but the sun shines equally for the haves and may never haves and is the one truly essential element of life and the messages are just as fresh: I admit it’s getting better man I was mean but I’m changing my scene and I still talk about the people who’ve grown so cold who gain the world and lose their soul and all we can do is all we could ever do: shine on with love ❤️ the only thing that gives life color as vivid as those outa sight Beatle duds
Pepper Time is now
Iconic Philadelphia Radio, Film and Television Personality Bob Charger returns to Philadelphia Television hosting "Wages of Spin" TV Show !
The Wages of Spin is a television interview show hosted by iconic Philadelphia radio show host, Television and Film producer Bob Charger. In each episode Bob will interview a music industry notable about their career in the music industry and the pitfalls, inner workings of and emotional toll of a career in the music industry. Our show will also explore many of the corrupt practices perpetrated on artists and the public throughout the sordid history of the music industry.
The show is produced by the creative team behind the feature length documentary film "Wages of Spin" that has had over 2,000 PBS affiliate airings and is in The Rock and Roll Hall of Fame Archives.
Production on "Wages of Spin" series starts in July!
We did a lot to help promote the “Wages Of Spin” documentary several years ago … and were thrilled to see it running on PBS (although we haven’t seen it airing there in quite a while!)
This was Paul Sword’s baby … and we worked closely with Paul Russo of Cool Scoops as well (who we had the pleasure of visiting with several years ago!
Will this just be a local program … or are there plans for syndication or YouTube showings?
Keep us posted as this may be something our readers would be very interested in seeing! Thanks, Bob! (kk)
In your recent article on Lee Hazlewood, you neglected to mention that he wrote the Al Casey classic "Surfin' Hootenanny," which 2 out of 3 Forgotten Hits readers agree should have been a bigger hit.
From Bob Lind … who’s making a return stop at his favorite Florida spot next month …
TO MY SOUTH FLORIDA FRIENDS & FANS (or friends and fans who may be in South Florida next month and like to plan early):
After almost three gigless years (Covid), I'm sticking my toe back into those still-dangerous waters and playing my favorite Florida venue.
Here are the specifics:
at THE LUNA STAR CAFE
775 N.E. 125th St.
North Miami, FL 33161
Saturday July 16, 2022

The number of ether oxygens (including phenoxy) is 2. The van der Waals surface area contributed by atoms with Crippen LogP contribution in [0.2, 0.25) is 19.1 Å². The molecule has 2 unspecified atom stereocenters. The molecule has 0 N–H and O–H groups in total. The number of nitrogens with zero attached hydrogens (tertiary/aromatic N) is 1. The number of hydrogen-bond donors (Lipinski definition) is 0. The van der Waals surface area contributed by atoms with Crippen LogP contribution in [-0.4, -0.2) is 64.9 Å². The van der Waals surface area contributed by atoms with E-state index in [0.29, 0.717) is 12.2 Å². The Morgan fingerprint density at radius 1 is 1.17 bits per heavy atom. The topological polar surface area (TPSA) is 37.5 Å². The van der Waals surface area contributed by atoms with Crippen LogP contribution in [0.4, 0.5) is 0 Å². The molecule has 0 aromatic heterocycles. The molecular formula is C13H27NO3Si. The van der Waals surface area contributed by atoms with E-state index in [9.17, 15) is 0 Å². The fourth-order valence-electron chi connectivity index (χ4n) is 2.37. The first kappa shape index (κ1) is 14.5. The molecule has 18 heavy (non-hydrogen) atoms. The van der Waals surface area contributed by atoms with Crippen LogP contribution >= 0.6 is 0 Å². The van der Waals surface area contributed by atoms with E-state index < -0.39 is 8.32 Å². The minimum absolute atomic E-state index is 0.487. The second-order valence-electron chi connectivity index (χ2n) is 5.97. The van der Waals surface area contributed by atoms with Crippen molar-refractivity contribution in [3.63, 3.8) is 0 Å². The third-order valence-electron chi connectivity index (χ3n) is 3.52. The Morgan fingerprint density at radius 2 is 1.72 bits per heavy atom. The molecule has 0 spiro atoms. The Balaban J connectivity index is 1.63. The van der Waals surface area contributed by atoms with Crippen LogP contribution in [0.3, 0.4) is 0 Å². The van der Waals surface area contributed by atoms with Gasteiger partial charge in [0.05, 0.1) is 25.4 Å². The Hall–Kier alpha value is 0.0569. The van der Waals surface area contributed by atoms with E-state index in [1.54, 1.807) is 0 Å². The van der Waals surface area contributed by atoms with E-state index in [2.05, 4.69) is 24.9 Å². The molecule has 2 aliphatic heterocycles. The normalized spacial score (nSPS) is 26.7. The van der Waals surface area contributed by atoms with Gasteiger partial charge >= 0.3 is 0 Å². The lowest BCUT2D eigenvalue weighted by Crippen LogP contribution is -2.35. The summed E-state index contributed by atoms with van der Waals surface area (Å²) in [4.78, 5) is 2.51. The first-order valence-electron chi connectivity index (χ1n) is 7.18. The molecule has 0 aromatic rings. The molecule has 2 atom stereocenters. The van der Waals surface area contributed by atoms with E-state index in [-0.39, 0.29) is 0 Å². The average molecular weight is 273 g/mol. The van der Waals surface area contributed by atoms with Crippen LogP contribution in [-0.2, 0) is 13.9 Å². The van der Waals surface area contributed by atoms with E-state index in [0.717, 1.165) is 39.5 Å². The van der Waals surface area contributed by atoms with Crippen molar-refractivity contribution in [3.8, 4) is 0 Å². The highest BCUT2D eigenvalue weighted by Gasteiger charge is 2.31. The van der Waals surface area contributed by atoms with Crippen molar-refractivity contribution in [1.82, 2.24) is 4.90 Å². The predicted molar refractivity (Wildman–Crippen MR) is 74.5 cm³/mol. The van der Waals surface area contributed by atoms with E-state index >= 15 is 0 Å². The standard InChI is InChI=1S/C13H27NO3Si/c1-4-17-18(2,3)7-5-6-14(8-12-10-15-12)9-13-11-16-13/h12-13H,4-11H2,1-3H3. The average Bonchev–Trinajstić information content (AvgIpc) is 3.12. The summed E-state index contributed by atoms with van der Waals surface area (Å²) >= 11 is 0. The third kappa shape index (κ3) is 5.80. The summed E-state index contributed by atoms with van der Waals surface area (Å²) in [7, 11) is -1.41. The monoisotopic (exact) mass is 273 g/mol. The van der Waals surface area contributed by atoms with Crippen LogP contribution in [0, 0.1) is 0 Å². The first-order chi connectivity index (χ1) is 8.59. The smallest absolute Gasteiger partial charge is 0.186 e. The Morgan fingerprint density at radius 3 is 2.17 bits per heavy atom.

Showtime: 8 p.m.
Tickets: 15 of the wisest dollars you'll ever spend.
I don't kid myself that the virus isn't still kicking ass. But I've weighed the pros and cons and decided to take the gamble.
I would love to see you there. Masks are recommended but not required.
1. Besides the cover charge, there's also a $15 minimum.
2. They don't take credit cards, so bring cash.
My advice, come early and have dinner. The food there is wonderful.
I will send a reminder closer to the date.
Love to you all,
Here is an interesting question ...
What recording artist whose early death have you found to be the saddest? Not necessarily because of their career or loss of the future, but someone whose death just affected you. This would be an interesting question to pose to your readers.
Mike De Martino
Wow, for me there have been several … far TOO many as far as I’m concerned.
I’m sure our list could come up with dozens and dozens of names … besides the most obvious candidates like Buddy Holly, Sam Cooke, Jim Croce and several others who were cut off in their prime, never having the chance to share their incredible potential with the rest of the world.
It hurt so bad to lose even some of the older artists … like Elvis and Rick Nelson … Carl Wilson of The Beach Boys … obviously, the shooting of John Lennon … Michael Jackson, George Michael, Prince … artists that had SO much to give and inspired so many others. Freddy Mercury … my God, the list goes on and on. (Two that hit me the hardest have to be Jim Croce and Carl Wilson … but now, after all these years of doing Forgotten Hits, losing someone we became close to through this connection hurts pretty badly, too. Guys like Billy Hinsche and Alan O’Day became GREAT Friends of Forgotten Hits … and I will miss their connection forever.) If I really stopped to think about it, I’m sure I could easily come up with another fifty more. At some point, you just realize how precious our time here really is.